I Hate Eminent Domain
I have hated the entire concept of eminent domain ever since the state came to my father and made him sell some of his frontage property in order to put an off-ramp from the newly four-laned federal highway 45 back when I was a child. Sure, they paid “fair market price” for it, but it would have been all the same had it been land belonging to the family for a hundred years or the house he’d lived in all his life. It’s an abridgement of a fundamental citizen right…that to private property.
However, because of a few black-robed morons in Washington, D.C., this right was extended to business development projects. This is a concept whose very utterance causes me to fly headlong into a raging fit…in fact, causing undue strain to the very keyboard upon which this is being composed due to the above-average typing force inflicted as a result of the anger festering within me because of it.
To refresh your memory, Kelo V City of New London was a case from 2005 where the Supreme Court allowed a city to take non-blighted private property by eminent domain and transfer it to a private developer in an attempt to increase municipal revenues. This is an open door to further abuses on the part of local and state governments.
In this case, ED isn’t just a problem for which medicine is advertised on cable news during prime time…it’s a dysfunction of the guarantee of individual rights against governmental oppression. Fortunately, President Bush issued an executive order that would prevent the national government from straying from constitutional boundaries set in the Fifth Amendment’s Takings Clause…not that it couldn’t or won’t be overruled at some point, at least it’s something.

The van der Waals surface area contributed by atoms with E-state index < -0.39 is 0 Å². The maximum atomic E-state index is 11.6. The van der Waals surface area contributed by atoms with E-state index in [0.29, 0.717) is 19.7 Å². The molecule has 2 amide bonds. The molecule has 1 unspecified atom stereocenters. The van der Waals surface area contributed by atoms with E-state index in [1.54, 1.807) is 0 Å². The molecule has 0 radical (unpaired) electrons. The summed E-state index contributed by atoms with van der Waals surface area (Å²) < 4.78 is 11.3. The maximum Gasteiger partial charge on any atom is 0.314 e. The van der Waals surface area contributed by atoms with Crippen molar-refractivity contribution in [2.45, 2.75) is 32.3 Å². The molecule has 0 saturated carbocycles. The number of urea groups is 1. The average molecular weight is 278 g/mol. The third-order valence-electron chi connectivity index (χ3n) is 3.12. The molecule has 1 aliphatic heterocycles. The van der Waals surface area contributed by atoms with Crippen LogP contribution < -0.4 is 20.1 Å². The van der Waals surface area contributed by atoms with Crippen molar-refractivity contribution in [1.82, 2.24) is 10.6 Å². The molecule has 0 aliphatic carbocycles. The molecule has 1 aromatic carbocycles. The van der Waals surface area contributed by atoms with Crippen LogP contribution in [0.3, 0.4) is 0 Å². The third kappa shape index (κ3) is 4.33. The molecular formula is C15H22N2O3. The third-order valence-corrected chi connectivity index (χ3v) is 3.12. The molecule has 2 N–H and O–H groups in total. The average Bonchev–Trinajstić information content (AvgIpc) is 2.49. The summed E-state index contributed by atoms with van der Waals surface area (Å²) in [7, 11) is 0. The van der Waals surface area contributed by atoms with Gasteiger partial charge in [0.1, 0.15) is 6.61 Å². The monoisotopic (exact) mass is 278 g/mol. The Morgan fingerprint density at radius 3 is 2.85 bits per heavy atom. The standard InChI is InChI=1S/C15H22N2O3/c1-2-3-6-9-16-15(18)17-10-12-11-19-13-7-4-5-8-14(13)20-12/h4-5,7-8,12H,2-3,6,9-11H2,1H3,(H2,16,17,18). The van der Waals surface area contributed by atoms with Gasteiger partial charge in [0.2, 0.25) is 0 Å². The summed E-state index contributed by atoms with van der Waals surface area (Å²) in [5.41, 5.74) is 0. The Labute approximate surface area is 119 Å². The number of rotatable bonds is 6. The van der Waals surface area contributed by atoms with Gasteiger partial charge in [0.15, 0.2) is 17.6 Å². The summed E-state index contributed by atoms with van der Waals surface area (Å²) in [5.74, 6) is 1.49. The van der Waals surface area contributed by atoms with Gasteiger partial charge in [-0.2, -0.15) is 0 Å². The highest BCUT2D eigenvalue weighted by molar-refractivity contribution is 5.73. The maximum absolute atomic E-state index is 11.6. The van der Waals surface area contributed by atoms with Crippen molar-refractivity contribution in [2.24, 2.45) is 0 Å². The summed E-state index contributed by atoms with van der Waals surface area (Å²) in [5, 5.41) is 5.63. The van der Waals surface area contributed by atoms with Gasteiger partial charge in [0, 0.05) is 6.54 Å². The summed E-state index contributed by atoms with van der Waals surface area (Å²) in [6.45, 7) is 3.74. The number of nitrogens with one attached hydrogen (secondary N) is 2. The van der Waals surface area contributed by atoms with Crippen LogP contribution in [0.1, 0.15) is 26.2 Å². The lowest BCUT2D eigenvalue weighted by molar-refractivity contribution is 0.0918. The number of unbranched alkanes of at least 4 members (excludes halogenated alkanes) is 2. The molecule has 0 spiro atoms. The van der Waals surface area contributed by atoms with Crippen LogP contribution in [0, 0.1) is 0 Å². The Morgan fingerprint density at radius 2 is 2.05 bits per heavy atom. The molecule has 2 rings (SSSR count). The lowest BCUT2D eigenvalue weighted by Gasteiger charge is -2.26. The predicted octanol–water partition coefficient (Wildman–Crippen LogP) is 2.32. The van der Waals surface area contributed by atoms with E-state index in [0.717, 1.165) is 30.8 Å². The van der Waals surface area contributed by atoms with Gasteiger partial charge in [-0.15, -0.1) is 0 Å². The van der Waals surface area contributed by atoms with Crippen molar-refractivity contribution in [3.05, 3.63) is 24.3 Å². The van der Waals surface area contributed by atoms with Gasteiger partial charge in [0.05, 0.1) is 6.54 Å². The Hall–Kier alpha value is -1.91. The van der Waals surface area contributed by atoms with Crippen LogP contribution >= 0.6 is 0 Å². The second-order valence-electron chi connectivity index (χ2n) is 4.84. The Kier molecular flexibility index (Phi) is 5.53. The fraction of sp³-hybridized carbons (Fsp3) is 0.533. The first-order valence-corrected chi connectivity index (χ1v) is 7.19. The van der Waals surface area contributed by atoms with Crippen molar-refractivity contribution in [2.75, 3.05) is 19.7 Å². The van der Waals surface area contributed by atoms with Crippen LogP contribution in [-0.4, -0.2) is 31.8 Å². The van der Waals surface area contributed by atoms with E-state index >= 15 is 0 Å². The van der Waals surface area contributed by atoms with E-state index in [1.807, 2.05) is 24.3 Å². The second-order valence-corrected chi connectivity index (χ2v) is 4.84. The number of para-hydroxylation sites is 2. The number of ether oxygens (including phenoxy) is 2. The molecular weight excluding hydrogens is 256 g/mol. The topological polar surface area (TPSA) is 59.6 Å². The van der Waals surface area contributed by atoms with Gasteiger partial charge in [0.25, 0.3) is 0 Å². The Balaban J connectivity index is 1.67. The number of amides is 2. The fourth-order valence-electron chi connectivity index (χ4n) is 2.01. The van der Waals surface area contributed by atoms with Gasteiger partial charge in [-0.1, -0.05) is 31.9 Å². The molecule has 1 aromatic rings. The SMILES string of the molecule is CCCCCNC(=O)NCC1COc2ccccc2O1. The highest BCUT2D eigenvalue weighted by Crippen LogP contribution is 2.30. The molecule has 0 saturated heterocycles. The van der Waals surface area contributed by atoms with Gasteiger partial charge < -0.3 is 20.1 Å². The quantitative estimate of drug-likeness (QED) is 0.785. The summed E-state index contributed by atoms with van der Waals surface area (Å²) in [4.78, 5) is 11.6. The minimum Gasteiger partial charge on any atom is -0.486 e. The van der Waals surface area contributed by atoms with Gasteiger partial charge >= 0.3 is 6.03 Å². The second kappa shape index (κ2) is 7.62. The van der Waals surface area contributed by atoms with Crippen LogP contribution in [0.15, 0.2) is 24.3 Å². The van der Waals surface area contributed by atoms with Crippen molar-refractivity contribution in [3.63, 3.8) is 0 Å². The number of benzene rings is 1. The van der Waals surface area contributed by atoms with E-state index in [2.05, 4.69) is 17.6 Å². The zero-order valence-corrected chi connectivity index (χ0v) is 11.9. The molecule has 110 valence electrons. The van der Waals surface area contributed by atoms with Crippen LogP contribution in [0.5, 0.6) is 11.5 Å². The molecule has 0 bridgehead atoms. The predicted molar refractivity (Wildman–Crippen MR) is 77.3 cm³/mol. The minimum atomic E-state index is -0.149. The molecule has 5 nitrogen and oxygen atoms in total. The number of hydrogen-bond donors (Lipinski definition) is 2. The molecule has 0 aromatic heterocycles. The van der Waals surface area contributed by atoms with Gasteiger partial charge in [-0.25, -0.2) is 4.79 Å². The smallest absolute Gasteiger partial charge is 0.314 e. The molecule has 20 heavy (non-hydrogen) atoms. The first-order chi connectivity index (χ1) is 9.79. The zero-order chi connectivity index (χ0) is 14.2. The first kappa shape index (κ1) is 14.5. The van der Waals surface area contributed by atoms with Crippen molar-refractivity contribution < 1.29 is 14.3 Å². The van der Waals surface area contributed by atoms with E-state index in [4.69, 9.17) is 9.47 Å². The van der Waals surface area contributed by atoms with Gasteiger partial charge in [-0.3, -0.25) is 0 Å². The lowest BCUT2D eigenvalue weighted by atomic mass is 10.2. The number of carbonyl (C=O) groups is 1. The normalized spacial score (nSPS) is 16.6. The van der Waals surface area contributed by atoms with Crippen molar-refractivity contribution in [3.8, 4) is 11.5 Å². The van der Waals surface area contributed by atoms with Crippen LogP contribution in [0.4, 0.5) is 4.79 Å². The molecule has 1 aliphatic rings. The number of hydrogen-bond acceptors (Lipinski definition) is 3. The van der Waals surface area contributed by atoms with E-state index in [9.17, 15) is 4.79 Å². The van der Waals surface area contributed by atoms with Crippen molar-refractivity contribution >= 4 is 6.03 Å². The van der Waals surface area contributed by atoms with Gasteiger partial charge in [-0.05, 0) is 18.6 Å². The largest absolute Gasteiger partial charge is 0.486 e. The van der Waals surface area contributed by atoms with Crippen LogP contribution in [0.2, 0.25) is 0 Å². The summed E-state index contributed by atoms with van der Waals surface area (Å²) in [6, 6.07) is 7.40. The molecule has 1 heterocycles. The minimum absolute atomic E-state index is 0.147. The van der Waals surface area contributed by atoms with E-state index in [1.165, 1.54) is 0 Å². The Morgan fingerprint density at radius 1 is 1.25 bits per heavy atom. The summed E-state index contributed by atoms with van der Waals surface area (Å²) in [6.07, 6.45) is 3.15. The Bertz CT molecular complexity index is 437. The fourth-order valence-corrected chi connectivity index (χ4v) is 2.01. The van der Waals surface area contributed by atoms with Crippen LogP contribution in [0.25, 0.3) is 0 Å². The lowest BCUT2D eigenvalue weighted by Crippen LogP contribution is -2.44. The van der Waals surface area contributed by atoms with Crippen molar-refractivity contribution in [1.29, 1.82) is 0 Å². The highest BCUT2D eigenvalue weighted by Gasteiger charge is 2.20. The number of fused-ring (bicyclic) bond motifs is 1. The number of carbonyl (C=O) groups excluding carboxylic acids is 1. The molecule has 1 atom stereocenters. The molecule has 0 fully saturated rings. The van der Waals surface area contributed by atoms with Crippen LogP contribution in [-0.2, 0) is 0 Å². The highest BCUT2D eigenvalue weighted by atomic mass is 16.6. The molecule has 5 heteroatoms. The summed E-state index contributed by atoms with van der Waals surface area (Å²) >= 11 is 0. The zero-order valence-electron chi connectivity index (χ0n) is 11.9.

Here in Mississippi, the state legislature was going to pass a law that would have done much of the same thing…forbidding the exercise of eminent domain for private enterprise. But our esteemed Governor Mush-Mouth decided to veto the law from going into effect in an effort to make the state more attractive to economic development by offering businesses who might want to relocate here a bone. Frankly, any business who would take them up on such an offer is frankly one I’d rather see go bankrupt.
The veto wasn’t overridden because of the fops in the legislature who have the governor’s hand up their behinds like so many puppets. So now he wants them to reconvene and pass a law allowing such eminent domain processes under allegedly strict limitations. May he and his sycophants all get a nasty case of gonorrhea with overactive bladder.
What I see here is yet another slippery slope, another loophole we do not need before some nutbar gets in charge and begins taking advantage of the legal precedents being foolishly set. I doubt my home place will ever be scouted for some grand development scheme at any point in the future, but it’s not worth letting it happen to others for the sake of a possibility of attracting jobs we’d never even miss without the infringement.
Back to the Supreme Court case, they never used the land condemned in New London, Conneticutt, which currently are generating zero dollars in revenue to the city. This was after the plaintiffs moved out after being hit with rental fees from the city for living in THEIR OWN HOUSES. And those people are still displaced from their rightful homes and embittered against those responsible to the point of forming a political party in efforts to take control of the city council.
As for me, if the government comes after my rightful home that has been in my family for seventy years, I have only one reaction: